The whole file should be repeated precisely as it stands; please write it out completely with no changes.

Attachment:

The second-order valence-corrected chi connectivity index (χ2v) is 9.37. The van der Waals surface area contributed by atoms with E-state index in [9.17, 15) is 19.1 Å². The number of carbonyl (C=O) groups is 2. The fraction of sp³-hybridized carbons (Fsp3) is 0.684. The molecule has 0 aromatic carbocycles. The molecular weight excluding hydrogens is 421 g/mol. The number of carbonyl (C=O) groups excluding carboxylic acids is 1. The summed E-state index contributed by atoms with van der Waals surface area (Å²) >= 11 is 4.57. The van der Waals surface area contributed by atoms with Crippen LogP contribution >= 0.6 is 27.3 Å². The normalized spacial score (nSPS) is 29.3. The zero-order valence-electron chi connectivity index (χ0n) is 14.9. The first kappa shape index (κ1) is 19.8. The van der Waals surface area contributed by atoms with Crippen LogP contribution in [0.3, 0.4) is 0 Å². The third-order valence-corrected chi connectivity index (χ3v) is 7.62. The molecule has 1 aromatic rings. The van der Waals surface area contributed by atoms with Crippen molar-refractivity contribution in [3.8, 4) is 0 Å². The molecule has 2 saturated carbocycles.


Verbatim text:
The second-order valence-corrected chi connectivity index (χ2v) is 9.37. The van der Waals surface area contributed by atoms with E-state index in [9.17, 15) is 19.1 Å². The number of carbonyl (C=O) groups is 2. The fraction of sp³-hybridized carbons (Fsp3) is 0.684. The molecule has 0 aromatic carbocycles. The molecular weight excluding hydrogens is 421 g/mol. The number of carbonyl (C=O) groups excluding carboxylic acids is 1. The summed E-state index contributed by atoms with van der Waals surface area (Å²) >= 11 is 4.57. The van der Waals surface area contributed by atoms with Crippen LogP contribution >= 0.6 is 27.3 Å². The normalized spacial score (nSPS) is 29.3. The zero-order valence-electron chi connectivity index (χ0n) is 14.9. The first kappa shape index (κ1) is 19.8. The van der Waals surface area contributed by atoms with Crippen LogP contribution in [0.3, 0.4) is 0 Å². The third-order valence-corrected chi connectivity index (χ3v) is 7.62. The molecule has 1 aromatic rings. The van der Waals surface area contributed by atoms with Crippen molar-refractivity contribution in [3.8, 4) is 0 Å². The molecule has 2 saturated carbocycles.